Another key aspect to maintaining Sarbloh Bibek is that Sikhs must only eat food prepared by other Amritdhari (baptized) Sikhs. Amritdhari Sikhs are also not to eat Jootha food (previously eaten food) from non-Amritdharis.[41]

Sarbloh was used by Guru Gobind Singh to prepare Amrit during the Khalsa initiation ceremony in 1699.[42] The Khanda (a double edged knife or sword) was also made of Sarbloh. To this day Amrit Sanchar ceremonies are conducted using a bata (bowl) and Khanda (sword) made of sarbloh.[43]

See also


  1. "Only Meat Killed by Ritual (Kutha) Is Banned for a Sikh". Sgpc. Retrieved 2009-08-09.
  2. 1 2 3 Mosher, Lucinda (1 June 2005). "4 Distance". Belonging (Faith in the Neighbourhood). Church Publishing Inc. p. 108. ISBN 1-59627-010-1. Retrieved 24 November 2010.
  3. "Eating the meat of an animal slaughtered the Muslim way (Kutha)". Sgpc. Retrieved 2009-08-09.
  4. Sekhon, Devinder Singh; Singh; Devinder (2005-01-01). "10 Gurmat and Meat". Philosophy of Guru Granth Sahib. Anmol Publications PVT. LTD. pp. 143 to 172. ISBN 978-81-261-2357-5. Retrieved 26 November 2010.
  5. Punjabi-English Dictionary, Punjabi University, Dept. of Punjabi Lexicography, ISBN 81-7380-095-2; Hardcover; 2002-10-01
  6. Kaur, Upinder Jit (1990). Sikh Religion And Economic Development. National Book Organisation. p. 212. ISBN 9788185135489.
  7. Singh, Dharam (2001). Perspectives on Sikhism: Papers Presented at the International Seminar on Sikhism: a Religion for the Third Millennium Held at Punjabi University, Patiala on 27-29 March 2000. Publication Bureau, Punjabi Universit. p. 89. ISBN 9788173807367.
  8. 1 2 Takhar, Opinderjit Kaur (2005). "2 Guru Nanak Nishkam Sewak Jatha". Sikh identity: an exploration of groups among Sikhs. Ashgate Publishing, Ltd. p. 51. ISBN 978-0-7546-5202-1. Retrieved 26 November 2010.
  9. Gabriel Cousens. Conscious Eating. Retrieved 2009-08-09.
  10. Singh Dhillon, Dalbir (1988). Sikhism, Origin and Development. New Delhi: Atlantic Publishers & Distributors. p. 247. ISBN 9788171561520.
  11. McLeod, W. H. (2003). "6 The Singh Sabha and the Years After". Sikhs of the Khalsa: a history of the Khalsa rahit (Hardcover ed.). Oxford [Oxfordshire]: Oxford University Press. p. 185. ISBN 978-0-19-565916-0. Retrieved 25 November 2010.
  12. 1 2 H. S. Singha & Satwant Kaur Hemkunt (1994). "Sikhism, A Complete Introduction" (Limited preview digitized online by Google books). New Delhi: Hemkunt Press. ISBN 81-7010-245-6. Retrieved 2010-02-07.
  13. Surjit Singh Gandhi. History of Sikh Gurus Retold: 1469–1606 C.E. p. 95. Retrieved 2009-08-09.
  14. Singh, Prithi Pal (2006). "3 Guru Amar Das". The History of Sikh Gurus. New Delhi: Lotus Press. p. 38. ISBN 81-8382-075-1. Retrieved 201-02-07. Check date values in: |accessdate= (help)
  15. "Holla Mohalla". Retrieved 2009-08-09.
  16. Myrvold, Kristina (15 October 2005). "8 Sikhism and Death". In Kathleen Garces-Foley. Death and Religion in a Changing World (Paperback). M.E. Sharpe. p. 187. ISBN 0-7656-1222-4. Retrieved 24 November 2010.
  17. Jhutti-Johal, Jagbir (6 Feb 2011). Sikhism Today (Religion Today). English: Continuum. p. 17. ISBN 1847062725.
  18. Morgan, Peggy; Clive Lawton. "6. Questions of Right and Wrong". Ethical issues in Six Religious Traditions (2nd ed.). 22 George Square, Edinburgh: Edinburgh University Press. p. 144. ISBN 978-0-7486-2329-7. Retrieved 2014-02-07.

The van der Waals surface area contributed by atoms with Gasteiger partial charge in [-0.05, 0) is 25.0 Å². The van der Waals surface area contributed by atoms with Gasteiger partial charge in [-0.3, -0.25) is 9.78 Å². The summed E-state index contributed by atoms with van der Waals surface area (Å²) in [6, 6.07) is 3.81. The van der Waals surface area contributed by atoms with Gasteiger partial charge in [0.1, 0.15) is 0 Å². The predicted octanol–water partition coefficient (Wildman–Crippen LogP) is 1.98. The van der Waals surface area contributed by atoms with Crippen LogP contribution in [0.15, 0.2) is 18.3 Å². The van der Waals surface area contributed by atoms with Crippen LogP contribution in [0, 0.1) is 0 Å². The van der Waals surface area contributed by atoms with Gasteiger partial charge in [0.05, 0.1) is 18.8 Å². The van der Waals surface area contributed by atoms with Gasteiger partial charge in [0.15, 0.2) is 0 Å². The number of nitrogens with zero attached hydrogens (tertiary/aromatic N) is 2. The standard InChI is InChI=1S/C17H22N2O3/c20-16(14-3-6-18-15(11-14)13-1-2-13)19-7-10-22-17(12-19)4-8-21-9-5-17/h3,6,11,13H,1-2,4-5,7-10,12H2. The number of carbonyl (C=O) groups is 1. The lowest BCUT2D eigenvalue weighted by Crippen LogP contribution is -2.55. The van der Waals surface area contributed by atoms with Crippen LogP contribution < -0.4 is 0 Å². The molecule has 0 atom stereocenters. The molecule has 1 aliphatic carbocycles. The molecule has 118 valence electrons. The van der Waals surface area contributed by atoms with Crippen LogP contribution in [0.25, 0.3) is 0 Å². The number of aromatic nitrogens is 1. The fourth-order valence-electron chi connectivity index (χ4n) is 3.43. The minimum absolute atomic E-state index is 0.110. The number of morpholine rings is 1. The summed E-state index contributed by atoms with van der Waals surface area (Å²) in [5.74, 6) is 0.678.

19. "Only Meat Killed by Ritual Is Banned for a Sikh".
  20. Sikh Gurudwara Prabhandak Committee (ed.). "Sikh Rehat Maryada in English, Section Six, Chapter XIII, Article XXIV-(p)". p. 38. Retrieved 2018-06-26.
  21. Sandeep Singh Brar. "Misconceptions About Eating Meat — Comments of Sikh Scholars". Retrieved 2009-08-09.
  22. Dr Indarjit Singh, OBE. "Faithandfood Fact Files — Sikhism". Retrieved 2009-08-09.
  23. I. J. Singh. Sikhs and Sikhism. Delhi: Manohar. ISBN 978-81-7304-058-0.
  24. Surindar Singh Kohli, Guru Granth Sahib, An Analytical Study, Amritsar: Singh Bros., ISBN 81-7205-060-7
  25. Gopal Singh. A History of the Sikh People. Delhi: World Sikh University Press. ISBN 978-81-7023-139-4.
  26. Gyani Sher Singh, Philosophy of Sikhism, Amritsar: Shiromani Gurdwara Parbandhak Committee
  27. W. Owen Cole and Piara Singh Sambhi, A Popular Dictionary of Sikhism, England, ISBN 978-0-8442-0424-6
  28. H. S. Singha and Satwant Kaur, Sikhism, A Complete Introduction, Delhi: Hemkunt Press, ISBN 81-7010-245-6
  29. G. S. Sidhu, Introduction to Sikhism, Toronto: Shromini Sikh Sangat, ISBN 0-900692-07-3
  30. Gurbakhsh Singh, The Sikh Faith, Vancouver: Canadian Sikh Study and Teaching Society, ISBN 978-81-7205-188-4
  31. Surinder Singh Kohli, Real Sikhism, New Delhi: Harman Publishing, ISBN 81-85151-64-4
  32. Gobind Singh Mansukhani, Introduction to Sikhism, Delhi: Hemkunt Press, ISBN 81-7010-181-6
  33. Devinder Singh Chahal, Scientific Interpretation of Gurbani
  34. H. S. Singha, Mini Encyclopaedia of Sikhism, Delhi: Hemkunt Press, ISBN 81-7010-200-6
  35. Khushwant Singh (2009-11-07). "An Ancient Brotherhood". The Telegraph. Retrieved 2009-11-10.
  36. Siques, Tigers or Thieves Parmjit Singh & Amandeep Singh Madra ISBN 1-4039-6202-2
  37. John Griffiths writes on 17 February 1794: Now become a Singh, he is a heterodox, and distinct from the Hindoos by whom he is considered an apostate. He is not restricted in his diet, but is allowed, by the tenets of his new religion, to devour whatever food his appetite may prompt, excepting beef."
  38. I. J. Singh. Sikhs and Sikhism. Delhi: Manohar. ISBN 978-81-7304-058-0.
  39. J.S. Grewal, Sikh History from Persian Sources: Translations of Major Texts, ISBN 978-81-85229-17-1
  40. The Sikh Review. 53 (7-12; 619-624): 135. 2005. Missing or empty |title= (help)
  41. Jacobsen, Knut (2011). Sikhs in Europe: Migration, Identities and Representations. Ashgate Publishing. p. 262. ISBN 9781409424345.
  42. Gupta, Shiv (1999). Creation of the Khalsa: Fulfilment of Guru Nanak's Mission : Khalsa Tercentenary Commemorative Volume. Punjabi University. Publication Bureau. p. 95. ISBN 9788173805738.
  43. Trilochan, Singh (2001). The Turban and the Sword of the Sikhs: Essence of Sikhism : History and Exposition of Sikh Baptism, Sikh Symbols, and Moral Code of the Sikhs, Rehitnāmās. B. Chattar Singh Jiwan Singh. p. 124. ISBN 9788176014915.